Top Philippines court rejects final bid to stop Marcos presidency
Supreme Court dismisses attempts to quash President-elect Ferdinand Marcos Jr’s landslide election victory.
The Philippines Supreme Court has rejected a final bid to disqualify President-elect Ferdinand Marcos from last month’s election, clearing the way for his inauguration later this week and the return to rule of the country’s most famous dynasty.
Marcos, 64, the son and namesake of the notorious dictator overthrown in a 1986 “people power” uprising, won the May 9 election in a landslide and will be sworn in on Thursday for a six-year term.
“The court held that in the exercise of its power to decide the present controversy led them to no other conclusion but that respondent Marcos Jr is qualified to run for and be elected to public office,” the court said in a statement on Tuesday.
Activists had appealed to the court to overturn the election commission’s dismissal of their petitions, which sought the disqualification of Marcos before the ballot because of his decades-old tax violations, which they argued made him ineligible to run.
Thirteen justices voted to dismiss the petitions, while two did not take part, the court said.
The Marcos camp did not immediately respond to a request for comment, but has previously rejected the petitions as attempts to hobble his campaign.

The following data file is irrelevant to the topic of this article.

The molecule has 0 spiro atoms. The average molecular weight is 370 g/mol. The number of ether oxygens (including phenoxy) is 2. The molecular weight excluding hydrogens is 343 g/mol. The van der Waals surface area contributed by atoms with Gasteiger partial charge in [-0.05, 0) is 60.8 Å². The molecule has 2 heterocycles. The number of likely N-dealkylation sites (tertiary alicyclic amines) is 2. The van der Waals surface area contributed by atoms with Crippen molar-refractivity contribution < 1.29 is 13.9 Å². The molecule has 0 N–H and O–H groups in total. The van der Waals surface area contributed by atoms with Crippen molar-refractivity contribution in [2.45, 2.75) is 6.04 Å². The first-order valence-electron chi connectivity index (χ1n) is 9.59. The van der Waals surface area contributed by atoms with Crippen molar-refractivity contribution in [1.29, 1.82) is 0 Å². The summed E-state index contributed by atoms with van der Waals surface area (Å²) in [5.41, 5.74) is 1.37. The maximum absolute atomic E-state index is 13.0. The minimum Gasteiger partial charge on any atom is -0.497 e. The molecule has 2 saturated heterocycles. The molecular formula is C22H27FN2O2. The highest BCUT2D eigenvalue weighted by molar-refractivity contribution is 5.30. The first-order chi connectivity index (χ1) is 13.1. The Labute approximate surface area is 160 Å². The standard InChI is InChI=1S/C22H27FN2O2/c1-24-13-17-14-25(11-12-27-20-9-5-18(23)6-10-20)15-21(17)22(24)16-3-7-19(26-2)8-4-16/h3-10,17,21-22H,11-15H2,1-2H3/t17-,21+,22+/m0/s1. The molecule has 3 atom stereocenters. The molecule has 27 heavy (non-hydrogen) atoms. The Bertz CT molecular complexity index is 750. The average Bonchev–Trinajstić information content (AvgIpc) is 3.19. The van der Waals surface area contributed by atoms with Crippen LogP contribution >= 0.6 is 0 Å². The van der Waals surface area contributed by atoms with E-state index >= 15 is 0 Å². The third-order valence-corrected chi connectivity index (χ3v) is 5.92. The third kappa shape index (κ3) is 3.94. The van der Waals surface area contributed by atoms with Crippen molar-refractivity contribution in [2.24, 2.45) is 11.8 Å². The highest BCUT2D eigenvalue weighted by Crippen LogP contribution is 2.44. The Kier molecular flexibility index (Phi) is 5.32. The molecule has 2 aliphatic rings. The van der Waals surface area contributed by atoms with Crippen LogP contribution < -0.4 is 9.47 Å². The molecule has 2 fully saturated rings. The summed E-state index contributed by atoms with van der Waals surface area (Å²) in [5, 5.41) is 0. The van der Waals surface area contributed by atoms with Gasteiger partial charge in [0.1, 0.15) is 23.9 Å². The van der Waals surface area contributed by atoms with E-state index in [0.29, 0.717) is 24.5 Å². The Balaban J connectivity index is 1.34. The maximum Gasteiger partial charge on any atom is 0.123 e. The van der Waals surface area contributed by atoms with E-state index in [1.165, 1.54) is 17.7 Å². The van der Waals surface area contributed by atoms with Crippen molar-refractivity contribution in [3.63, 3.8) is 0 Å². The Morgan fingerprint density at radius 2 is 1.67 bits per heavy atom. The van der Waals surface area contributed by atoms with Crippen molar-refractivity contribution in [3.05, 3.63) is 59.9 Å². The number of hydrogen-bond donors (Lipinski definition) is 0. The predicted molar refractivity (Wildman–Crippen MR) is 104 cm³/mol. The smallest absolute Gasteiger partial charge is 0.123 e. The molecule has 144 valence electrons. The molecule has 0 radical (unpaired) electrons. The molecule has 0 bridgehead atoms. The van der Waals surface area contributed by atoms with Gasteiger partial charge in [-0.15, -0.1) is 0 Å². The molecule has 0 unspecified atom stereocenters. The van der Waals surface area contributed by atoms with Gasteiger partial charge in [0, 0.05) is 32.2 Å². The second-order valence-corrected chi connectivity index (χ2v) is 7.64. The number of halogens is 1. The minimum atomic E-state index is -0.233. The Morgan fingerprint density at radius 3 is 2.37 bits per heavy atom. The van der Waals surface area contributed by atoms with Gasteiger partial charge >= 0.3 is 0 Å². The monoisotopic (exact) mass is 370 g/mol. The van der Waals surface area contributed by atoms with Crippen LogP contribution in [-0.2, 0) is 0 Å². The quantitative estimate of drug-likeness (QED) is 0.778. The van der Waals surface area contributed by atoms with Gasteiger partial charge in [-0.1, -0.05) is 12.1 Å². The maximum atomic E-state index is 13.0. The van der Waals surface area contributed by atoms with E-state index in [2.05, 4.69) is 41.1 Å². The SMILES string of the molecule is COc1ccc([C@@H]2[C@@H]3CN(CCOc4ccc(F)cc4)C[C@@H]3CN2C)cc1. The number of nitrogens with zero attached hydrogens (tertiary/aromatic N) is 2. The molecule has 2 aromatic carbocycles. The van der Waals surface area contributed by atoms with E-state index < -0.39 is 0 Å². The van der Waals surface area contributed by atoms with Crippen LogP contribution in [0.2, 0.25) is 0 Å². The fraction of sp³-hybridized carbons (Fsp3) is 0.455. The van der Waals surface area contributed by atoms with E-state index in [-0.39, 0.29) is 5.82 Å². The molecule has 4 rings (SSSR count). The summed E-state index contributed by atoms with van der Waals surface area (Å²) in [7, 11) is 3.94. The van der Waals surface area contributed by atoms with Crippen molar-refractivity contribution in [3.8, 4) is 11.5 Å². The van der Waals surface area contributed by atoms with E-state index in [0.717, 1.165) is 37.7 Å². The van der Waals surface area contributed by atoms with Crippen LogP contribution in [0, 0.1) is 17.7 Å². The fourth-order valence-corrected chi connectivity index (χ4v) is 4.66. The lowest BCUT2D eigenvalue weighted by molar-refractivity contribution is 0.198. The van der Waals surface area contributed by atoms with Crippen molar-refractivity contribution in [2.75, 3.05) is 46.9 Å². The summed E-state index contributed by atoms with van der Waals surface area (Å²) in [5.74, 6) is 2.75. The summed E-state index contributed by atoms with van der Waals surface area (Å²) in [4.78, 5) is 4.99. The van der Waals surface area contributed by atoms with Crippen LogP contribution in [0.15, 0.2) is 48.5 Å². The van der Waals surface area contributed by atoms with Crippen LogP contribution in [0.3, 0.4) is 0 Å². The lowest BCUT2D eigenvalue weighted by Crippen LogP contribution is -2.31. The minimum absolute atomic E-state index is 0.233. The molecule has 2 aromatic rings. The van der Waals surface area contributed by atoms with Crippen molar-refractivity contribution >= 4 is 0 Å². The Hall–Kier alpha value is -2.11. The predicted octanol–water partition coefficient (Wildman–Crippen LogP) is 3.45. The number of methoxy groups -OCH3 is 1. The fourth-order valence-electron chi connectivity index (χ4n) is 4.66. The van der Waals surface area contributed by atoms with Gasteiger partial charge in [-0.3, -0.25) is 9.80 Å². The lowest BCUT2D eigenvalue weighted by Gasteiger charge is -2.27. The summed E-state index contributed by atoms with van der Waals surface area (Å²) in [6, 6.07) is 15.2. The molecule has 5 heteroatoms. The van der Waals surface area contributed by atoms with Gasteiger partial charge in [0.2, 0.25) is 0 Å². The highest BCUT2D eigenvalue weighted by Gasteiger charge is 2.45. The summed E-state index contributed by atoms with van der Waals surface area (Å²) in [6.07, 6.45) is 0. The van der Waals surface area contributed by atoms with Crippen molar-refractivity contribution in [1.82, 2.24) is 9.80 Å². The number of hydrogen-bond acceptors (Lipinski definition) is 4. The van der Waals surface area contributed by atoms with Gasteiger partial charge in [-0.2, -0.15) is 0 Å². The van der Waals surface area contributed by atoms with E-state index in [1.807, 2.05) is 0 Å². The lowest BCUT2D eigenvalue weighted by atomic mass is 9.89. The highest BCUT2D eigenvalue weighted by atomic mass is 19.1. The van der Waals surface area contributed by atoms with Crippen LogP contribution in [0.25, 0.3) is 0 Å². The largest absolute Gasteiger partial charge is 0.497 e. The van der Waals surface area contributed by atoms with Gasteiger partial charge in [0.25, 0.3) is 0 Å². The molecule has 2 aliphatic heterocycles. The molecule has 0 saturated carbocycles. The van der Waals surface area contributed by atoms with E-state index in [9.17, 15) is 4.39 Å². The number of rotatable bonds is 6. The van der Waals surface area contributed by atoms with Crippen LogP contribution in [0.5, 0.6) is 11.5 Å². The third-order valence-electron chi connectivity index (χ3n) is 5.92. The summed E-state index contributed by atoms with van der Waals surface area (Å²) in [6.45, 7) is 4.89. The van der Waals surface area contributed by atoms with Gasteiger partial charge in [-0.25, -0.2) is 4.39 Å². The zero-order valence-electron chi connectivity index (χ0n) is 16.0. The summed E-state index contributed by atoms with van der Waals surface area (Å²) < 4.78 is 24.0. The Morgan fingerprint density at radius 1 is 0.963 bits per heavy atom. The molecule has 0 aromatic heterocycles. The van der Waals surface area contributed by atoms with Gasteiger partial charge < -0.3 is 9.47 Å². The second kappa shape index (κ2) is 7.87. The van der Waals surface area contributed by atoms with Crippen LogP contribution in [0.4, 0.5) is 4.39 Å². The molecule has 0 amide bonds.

Opponents of the Marcos family have been outraged by what they see as its systematic use of social media to try to alter historical narratives of plunder, opulence and state-sponsored brutality during the last era of Marcos’s rule.
The family and its cronies amassed an estimated $10bn in ill-gotten wealth in the 1970s and 1980s, a government commission found. The Marcos family has denied wrongdoing and says many historical accounts of that period were falsehoods.
“We were not surprised. That (court) decision finally put an official stamp to the restoration and rehabilitation of the Marcoses,” petitioner Bonifacio Ilagan, who was jailed and tortured during Marcos senior’s martial law era, told Reuters news agency.